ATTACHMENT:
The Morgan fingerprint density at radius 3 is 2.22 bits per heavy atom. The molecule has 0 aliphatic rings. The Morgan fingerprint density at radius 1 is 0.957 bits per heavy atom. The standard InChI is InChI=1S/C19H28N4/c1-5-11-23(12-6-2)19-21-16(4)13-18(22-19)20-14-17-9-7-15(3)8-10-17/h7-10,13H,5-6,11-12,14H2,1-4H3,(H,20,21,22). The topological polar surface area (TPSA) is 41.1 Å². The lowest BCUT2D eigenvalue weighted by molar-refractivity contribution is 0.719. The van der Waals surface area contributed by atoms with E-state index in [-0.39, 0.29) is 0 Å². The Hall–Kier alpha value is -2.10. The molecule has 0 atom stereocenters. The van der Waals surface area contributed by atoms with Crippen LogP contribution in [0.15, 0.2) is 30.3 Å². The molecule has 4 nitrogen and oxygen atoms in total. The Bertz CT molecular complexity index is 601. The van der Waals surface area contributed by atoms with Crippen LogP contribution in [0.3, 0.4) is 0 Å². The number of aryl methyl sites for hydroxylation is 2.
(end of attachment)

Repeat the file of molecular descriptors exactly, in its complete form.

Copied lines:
The Morgan fingerprint density at radius 3 is 2.22 bits per heavy atom. The molecule has 0 aliphatic rings. The Morgan fingerprint density at radius 1 is 0.957 bits per heavy atom. The standard InChI is InChI=1S/C19H28N4/c1-5-11-23(12-6-2)19-21-16(4)13-18(22-19)20-14-17-9-7-15(3)8-10-17/h7-10,13H,5-6,11-12,14H2,1-4H3,(H,20,21,22). The topological polar surface area (TPSA) is 41.1 Å². The lowest BCUT2D eigenvalue weighted by molar-refractivity contribution is 0.719. The van der Waals surface area contributed by atoms with E-state index in [-0.39, 0.29) is 0 Å². The Hall–Kier alpha value is -2.10. The molecule has 0 atom stereocenters. The van der Waals surface area contributed by atoms with Crippen LogP contribution in [0.15, 0.2) is 30.3 Å². The molecule has 4 nitrogen and oxygen atoms in total. The Bertz CT molecular complexity index is 601. The van der Waals surface area contributed by atoms with Crippen LogP contribution in [0.3, 0.4) is 0 Å². The number of aryl methyl sites for hydroxylation is 2.